The path continues at a fairly high level now to Hartland Point. The coast path doesn't go right out onto the headland, but there is a path on the headland to a view point. Here you can see Lundy Island, some 12 miles off the coast. Lundy Island can be visited and there are ferries from Clovelly, Bideford and Ilfracombe during the summer. On a clear day you can also see the coast of Wales beyond. The light house is not open to the public and there is no public access on the road down to the light house. Round the coast from the headland and you can see the odd structure topped with a dome on the next cliff, a radar station. The coast to the left continues to be particularly impressive as you follow the track round to the car park at Hartland Point. During the summer months you can often find a snack van and/or ice cream van in the car park if you are in need of refreshment. Beyond the car park the coast path soon narrows back to a path again as it passes Barley Bay and then rounds the Radar Station on the top of the cliff. Ahead you have a beach, Shipload Bay, presumably a reference to the smuggling that was once rife along much of the South West coast. At low tide this is a fine sandy beach, and it's remote location means it's never crowded. There is a path leading down to the beach, but access is difficult and if you choose to take the path, great care must be taken.

Keep to the coast path as it rounds the back of this beach and continues along the edge of fields for a short period. Where the hedges allow, you have fine views over the Bristol Channel to Lundy 12 miles away and the coast of Wales nearly 50 miles beyond whilst to the east you can follow the coast around right round to Baggy Point near Woolacombe. Continue on the coast path, there are now several miles without any significant ascent or descent! You have views of the headland ahead, Chapman Rock and beyond the beautiful cliffs at Blackchurch Rock, with the large rock and arch at the base of the cliffs. You pass another memorial, this time to the crew of a Wellington Bomber that crashed on these cliffs in 1942, during World War II. Soon the path begins to descend down to another valley with a stream. A path inland follows the valley to the village of Brownsham, half a mile or so inland. The coast path now descends down to the base of this valley and this time you must cross the stream via a very make-shift pile of rocks (the water is shallow so easy to walk through if you don't mind getting your feet wet). If you can spare the time though I strongly recommend exploring the beach below before taking the coast path away from the beach. The rock and pebble beach has some amazing geology, and if the tide is low enough you can go up to the double arched Blackchurch Rock at the base of the cliffs. This is a truly beautiful and un-spoilt location.

Returning to the coast path ruins of the old Mouth Mill can be seen a little inland beside the stream, but the coast path takes another steep climb into woodland above the bay. Take the path to the left side of the stream as it soon enters woodland. At the junction of paths ahead keep left. Keep along the wide track through this lovely wooded area with occasional views out to sea and back to the spectacular cliffs and beach below. After about a mile and half you pass a lovely wooden carved covered seat and soon take field edge paths on the landward side of the woodland through the edge of Clovelly Court. You pass through a couple of fields until the path turns to the right back through woodland. To the left is the access road to the harbour. It is a steep and narrow used and mainly only used by the land rover shuttle between the harbour and visitor centre which you may see and hear operating. You soon have to join this road and go straight on up hill along the road until you have the main cobbled street down into Clovelly on the left. Clovelly is a very touristy village but is still very beautiful and well worth exploring. The very steep main street is pedestrianised and the residents and business often use sledges to get goods up and down the hilly cobbled street. The white-washed houses are beautiful and at the bottom of the hill is the harbour, with a hotel, numerous houses and a little further along the beach is a waterfall. At the top of the hill is a visitor centre including a cafe.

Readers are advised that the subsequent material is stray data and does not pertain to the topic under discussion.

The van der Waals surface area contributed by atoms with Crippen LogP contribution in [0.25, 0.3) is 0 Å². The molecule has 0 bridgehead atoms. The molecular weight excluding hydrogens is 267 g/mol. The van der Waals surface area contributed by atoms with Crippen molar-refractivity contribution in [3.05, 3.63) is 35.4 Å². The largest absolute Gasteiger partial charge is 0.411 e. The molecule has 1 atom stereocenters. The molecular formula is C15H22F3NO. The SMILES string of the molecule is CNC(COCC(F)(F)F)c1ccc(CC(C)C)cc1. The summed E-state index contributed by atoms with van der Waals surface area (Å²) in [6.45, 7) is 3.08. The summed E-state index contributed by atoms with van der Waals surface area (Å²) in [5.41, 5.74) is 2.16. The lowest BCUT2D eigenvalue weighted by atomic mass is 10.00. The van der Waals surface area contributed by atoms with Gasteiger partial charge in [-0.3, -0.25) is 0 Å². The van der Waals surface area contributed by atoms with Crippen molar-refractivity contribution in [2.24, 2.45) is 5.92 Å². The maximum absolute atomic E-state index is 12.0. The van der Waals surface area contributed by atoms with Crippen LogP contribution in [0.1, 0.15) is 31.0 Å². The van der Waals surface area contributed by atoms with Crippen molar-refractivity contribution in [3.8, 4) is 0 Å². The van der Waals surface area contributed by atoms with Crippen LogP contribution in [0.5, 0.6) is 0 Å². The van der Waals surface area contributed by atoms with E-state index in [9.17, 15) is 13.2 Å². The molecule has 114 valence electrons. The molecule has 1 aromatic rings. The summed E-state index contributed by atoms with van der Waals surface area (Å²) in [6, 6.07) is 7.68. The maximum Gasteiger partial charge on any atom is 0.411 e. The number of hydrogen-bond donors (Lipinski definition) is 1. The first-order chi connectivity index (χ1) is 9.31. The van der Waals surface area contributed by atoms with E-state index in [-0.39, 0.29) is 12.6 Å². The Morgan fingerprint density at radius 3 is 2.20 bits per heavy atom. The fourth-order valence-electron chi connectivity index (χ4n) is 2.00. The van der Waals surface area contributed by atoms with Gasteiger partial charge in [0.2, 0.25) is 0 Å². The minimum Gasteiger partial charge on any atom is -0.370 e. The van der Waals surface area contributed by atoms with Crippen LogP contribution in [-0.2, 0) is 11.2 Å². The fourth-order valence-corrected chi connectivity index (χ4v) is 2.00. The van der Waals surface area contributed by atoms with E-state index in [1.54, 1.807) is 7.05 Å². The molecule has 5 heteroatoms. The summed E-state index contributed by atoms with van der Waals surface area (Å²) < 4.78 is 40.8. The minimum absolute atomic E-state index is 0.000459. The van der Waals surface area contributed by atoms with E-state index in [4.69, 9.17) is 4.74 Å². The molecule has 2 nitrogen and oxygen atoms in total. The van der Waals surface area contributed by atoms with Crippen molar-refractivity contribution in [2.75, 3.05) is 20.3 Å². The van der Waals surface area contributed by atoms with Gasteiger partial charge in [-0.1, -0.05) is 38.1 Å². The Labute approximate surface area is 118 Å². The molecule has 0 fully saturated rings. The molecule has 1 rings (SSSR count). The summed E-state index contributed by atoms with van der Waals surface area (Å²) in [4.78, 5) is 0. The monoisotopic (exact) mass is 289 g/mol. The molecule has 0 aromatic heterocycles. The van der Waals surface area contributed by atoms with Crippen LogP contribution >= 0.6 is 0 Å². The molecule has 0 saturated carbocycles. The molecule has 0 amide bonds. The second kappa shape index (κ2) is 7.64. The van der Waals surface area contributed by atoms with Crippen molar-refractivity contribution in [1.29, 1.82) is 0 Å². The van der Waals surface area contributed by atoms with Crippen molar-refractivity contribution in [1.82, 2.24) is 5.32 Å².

Getting Back

From the visitor centre car park there are several buses a day Monday - Saturday (and a limited Summer Sunday service) to Hartland. Note however that this bus does not serve Hartland Quay. There is no public transport to the quay and so to return there you'll have to walk almost three miles along the road, first to the village of Stoke and then on along the road to Hartland Quay. You may be able to arrange a taxi from Hartland village if you choose not to walk although traffic is generally fairly light along the road. Allow at least an hour to walk from Hartland to Hartland Quay.

Photo Tour

Here are some photos of the walk. Click each picture for a larger version and description.

Hartland Quay Hartland Quay
Beach north of Hartland Quay View back to Hartland Quay
Blegberry Beach Blegberry Beach
Blegberry Beach Near Cow and Calf rocks
Hartland Point light house ahead Lundy Island off the coast
Barley Bay Hartland Point
Barley Bay Barley Bay
Shipload Bay Shipload Bay
Blackchurch Rock ahead Mouthmill Beach
Mouthmill Beach Mouthmill Beach
Old mill at Mouthmill Beach Snaxland Wood
View back along the coast Clovelly Harbour below
Clovelly Harbour Clovelly
Clovelly Clovelly harbour
Clovelly beach The main street, Clovelly
The main street, Clovelly The main street, Clovelly
The main street, Clovelly


Ordnance Survey Explorer map 126 covers this area of the coast path and is available from most book shops nationwide and many local shops, including at Clovelly and Hartland.

Streetmap is a web site which provides maps of the UK, including around Hartland and Clovelly. The links below will be of most use to the coast path from Hartland to Clovelly. These maps join to provide the complete coast path between the two points.

Comments? Email webmaster@explorethesouthwestcoastpath.co.uk